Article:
NBC’s Hannibal Adds Laurence Fishburne To Its Cast As Jack Crawford


NBC's Hannibal Adds Laurence Fishburne To Its Cast As Jack Crawford

Crack open the Chianti! Another talented actor, Laurence Fishburne, has been added to the cast of Hannibal, the upcoming  TV series that adapts Thomas Harris’ Hannibal Lecter novels for the small screen.

Fishburne, who is no stranger to TV drama after having spent a couple of seasons on CSI: Crime Scene Investigation, will play the role of Jack Crawford, the head of the FBI Behavioural Sciences Unit and boss of the series protagonist Will Graham (Hugh Dancy).

The Crawford character has previously appeared on-screen played by Scott Glen in The Silence of The Lambs, Harvey Keitel in Red Dragon and Dennis Farina in Manhunter. Crawford didn’t get a chance for much character development in these incarnations but this is something that will likely be remedied in the TV series and Fishburne can certainly bring acting clout to the role.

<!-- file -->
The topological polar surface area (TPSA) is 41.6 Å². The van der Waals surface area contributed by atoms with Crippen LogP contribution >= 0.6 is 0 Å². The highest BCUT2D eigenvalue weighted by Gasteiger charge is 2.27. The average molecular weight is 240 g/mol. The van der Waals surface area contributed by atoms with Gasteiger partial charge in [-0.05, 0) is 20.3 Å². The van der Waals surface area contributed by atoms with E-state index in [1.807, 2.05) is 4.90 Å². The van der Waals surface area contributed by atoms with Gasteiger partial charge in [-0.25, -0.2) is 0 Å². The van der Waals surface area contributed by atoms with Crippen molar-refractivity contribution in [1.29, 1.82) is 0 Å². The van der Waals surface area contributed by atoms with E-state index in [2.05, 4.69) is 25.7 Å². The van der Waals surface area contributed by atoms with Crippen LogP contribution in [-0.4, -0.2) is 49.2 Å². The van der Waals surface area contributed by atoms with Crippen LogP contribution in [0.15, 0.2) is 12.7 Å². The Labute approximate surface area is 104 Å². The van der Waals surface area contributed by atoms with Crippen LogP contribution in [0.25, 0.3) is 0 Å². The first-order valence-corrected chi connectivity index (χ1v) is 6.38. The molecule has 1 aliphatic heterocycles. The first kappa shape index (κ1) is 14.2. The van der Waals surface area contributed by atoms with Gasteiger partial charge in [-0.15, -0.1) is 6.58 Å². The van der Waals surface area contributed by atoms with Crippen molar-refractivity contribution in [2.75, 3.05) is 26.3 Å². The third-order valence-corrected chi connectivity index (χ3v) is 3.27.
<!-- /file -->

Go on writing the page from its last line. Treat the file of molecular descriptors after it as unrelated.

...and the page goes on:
The series is being developed by Pushing Daisies creator Bryan Fuller, who said regarding the casting of Fishburne,

“Laurence Fishburne is an iconic man who has been making his cinematic mark since ‘Apocalypse Now’ and it’s a thrill not only to work with him but to see such a brilliant, sophisticated actor step into the shoes of Thomas Harris’ brilliant, sophisticated character. I cannot imagine a better cast for ‘Hannibal’ than the one we’ve assembled.”

Fishburne will be joining Mads Mikkelsen, who will be playing everyone’s favorite cannibal, the titular Hannibal Lecter. The first season will be set before Lecter’s incarceration and shed light on his life as a respected psychiatrist and his relationship with Will Graham.

The pre-prison adult Lecter is something that has not been explored on the big screen, other than briefly in the opening to Red Dragon, and will certainly be compelling television with the foreknowledge of what he is to become.

30 Days of Night director David Slade is an executive producer on the show and will be directing the pilot, which is expected to premiere on NBC as a midseason replacement.

Are you looking forward to the show or do you think Lecter is best confined to the big screen? Let us know in the comments.

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